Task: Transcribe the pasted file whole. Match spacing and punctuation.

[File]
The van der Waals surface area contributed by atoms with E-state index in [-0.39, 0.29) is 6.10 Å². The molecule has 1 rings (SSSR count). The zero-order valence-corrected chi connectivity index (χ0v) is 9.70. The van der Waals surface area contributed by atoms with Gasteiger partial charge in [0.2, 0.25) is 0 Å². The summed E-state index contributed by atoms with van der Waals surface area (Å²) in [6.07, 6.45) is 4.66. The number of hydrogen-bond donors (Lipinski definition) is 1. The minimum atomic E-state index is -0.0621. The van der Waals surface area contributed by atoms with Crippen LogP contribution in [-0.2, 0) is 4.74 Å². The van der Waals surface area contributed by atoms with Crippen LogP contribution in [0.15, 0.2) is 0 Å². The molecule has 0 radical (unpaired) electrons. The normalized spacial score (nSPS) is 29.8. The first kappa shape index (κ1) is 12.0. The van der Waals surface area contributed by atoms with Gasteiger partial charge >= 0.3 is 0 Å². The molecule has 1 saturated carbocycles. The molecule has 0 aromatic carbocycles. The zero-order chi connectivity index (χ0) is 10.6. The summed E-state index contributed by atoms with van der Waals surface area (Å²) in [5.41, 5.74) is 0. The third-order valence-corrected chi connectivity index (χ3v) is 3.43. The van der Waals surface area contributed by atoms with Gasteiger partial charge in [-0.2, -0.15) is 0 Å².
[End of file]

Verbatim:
The van der Waals surface area contributed by atoms with E-state index in [-0.39, 0.29) is 6.10 Å². The molecule has 1 rings (SSSR count). The zero-order valence-corrected chi connectivity index (χ0v) is 9.70. The van der Waals surface area contributed by atoms with Gasteiger partial charge in [0.2, 0.25) is 0 Å². The summed E-state index contributed by atoms with van der Waals surface area (Å²) in [6.07, 6.45) is 4.66. The number of hydrogen-bond donors (Lipinski definition) is 1. The minimum atomic E-state index is -0.0621. The van der Waals surface area contributed by atoms with Crippen LogP contribution in [-0.2, 0) is 4.74 Å². The van der Waals surface area contributed by atoms with Crippen LogP contribution in [0.15, 0.2) is 0 Å². The molecule has 0 radical (unpaired) electrons. The normalized spacial score (nSPS) is 29.8. The first kappa shape index (κ1) is 12.0. The van der Waals surface area contributed by atoms with Gasteiger partial charge >= 0.3 is 0 Å². The molecule has 1 saturated carbocycles. The molecule has 0 aromatic carbocycles. The zero-order chi connectivity index (χ0) is 10.6. The summed E-state index contributed by atoms with van der Waals surface area (Å²) in [5.41, 5.74) is 0. The third-order valence-corrected chi connectivity index (χ3v) is 3.43. The van der Waals surface area contributed by atoms with Gasteiger partial charge in [-0.2, -0.15) is 0 Å².